The work of Jo Bijvoet and Willy Burgers
2012 obviously is a year of commemorations. Hundred years ago, not only Evert Gorter was born, and Peter Debye wrote his key paper on the specific heat of solids, but also Max Laue invented X-ray diffraction as a technique to study crystal lattices. Soon after, important results were obtained in the UK by William and Lawrence Bragg, father and son.
In the Netherlands, the physicists were among the first to acknowledge the importance of the new invention: Herman Haga, together with the physical chemist Frans Jaeger, at Groningen, Antoon Lorentz and Willem Keesom at Leyden, and Peter Debye at Utrecht, followed by Keesom, who had moved to Utrecht, and his assistant Nicolaas Kolkmeijer.
The pioneering physicists were soon succeeded by two chemists, who can be considered as the founding fathers of experimental X-ray diffraction in the Netherlands, Jo Bijvoet (1892-1980), a student of Kolkmeijer, and Willy Burgers (1897-1988), a student of Lorentz at Leyden, and Jaeger at Groningen.
Bijvoet and Burgers followed quite contrasting career trajectories, and developed the field of X-ray diffraction in rather different directions. Bijvoet, son of a paint manufacturer, a ‘capitalist’, or at least an entrepreneur, embarked on a life-long career in academia. His early research on X-ray diffraction focused on inorganic salts, he went to Lawrence Bragg in Manchester, the center of inorganic X-ray crystallography, in 1926, but later gained his greatest successes in the investigation of organic single crystals, culminating in the absolute configuration of optically active compounds by means of X-rays in 1951.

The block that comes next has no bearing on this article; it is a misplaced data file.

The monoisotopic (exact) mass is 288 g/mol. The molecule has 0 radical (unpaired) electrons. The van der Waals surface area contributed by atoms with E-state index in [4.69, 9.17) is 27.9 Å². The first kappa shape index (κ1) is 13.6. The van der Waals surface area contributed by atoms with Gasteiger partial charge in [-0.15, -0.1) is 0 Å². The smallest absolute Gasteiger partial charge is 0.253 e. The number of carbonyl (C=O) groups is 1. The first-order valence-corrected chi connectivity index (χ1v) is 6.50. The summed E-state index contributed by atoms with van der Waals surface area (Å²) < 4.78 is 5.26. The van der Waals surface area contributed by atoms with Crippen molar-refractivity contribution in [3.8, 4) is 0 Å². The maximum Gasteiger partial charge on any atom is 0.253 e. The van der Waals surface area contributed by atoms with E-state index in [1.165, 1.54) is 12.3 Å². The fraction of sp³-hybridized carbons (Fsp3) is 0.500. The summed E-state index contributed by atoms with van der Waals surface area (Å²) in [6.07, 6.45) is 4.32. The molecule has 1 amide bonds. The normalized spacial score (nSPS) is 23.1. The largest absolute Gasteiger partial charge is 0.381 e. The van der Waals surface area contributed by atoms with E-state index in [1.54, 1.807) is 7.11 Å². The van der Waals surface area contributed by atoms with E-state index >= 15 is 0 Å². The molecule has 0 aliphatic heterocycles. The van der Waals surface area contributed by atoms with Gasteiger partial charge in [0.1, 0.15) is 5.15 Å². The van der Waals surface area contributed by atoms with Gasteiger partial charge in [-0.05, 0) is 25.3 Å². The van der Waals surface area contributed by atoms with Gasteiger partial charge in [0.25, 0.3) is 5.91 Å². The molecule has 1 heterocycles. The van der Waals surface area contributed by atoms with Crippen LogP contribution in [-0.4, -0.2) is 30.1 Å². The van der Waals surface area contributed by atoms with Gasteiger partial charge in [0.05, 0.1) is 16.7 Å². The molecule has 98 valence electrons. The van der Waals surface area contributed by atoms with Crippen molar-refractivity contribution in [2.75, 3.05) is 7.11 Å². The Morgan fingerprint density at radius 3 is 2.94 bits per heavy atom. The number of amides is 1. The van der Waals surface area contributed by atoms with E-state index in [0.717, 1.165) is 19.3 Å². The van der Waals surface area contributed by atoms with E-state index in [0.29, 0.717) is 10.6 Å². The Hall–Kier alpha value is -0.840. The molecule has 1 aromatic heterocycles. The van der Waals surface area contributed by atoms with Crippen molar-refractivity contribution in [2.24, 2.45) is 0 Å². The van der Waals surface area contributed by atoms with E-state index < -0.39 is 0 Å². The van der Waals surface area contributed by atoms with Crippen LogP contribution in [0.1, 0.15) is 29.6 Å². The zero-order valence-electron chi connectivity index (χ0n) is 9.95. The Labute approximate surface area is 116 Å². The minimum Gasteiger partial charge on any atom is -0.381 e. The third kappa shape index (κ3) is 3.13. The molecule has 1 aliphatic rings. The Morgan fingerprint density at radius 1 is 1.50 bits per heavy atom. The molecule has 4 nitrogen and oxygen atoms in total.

Burgers, by contrast, came from a (lower) middle class background, with pronounced socialist sympathies, and worked in an industrial laboratory for several years, before he became a professor, almost simultaneously with Bijvoet (1939/40). His early research was on optically active organic substances, working with William Bragg from 1924-1927. But after he had entered the Philips Physics Laboratory in 1927 the rest of his career would be devoted to the investigation of complex multi-crystallite inorganic materials, especially metals, using Debye-Scherrer X-ray experiments, electron microscopy (already in 1935), and other techniques.
We will conclude with some speculations on the relations between the contrasting scientific approaches of Bijvoet (homogeneous and theoretical) and Burgers (heterogeneous and imaginitive), and their different social backgrounds and careers.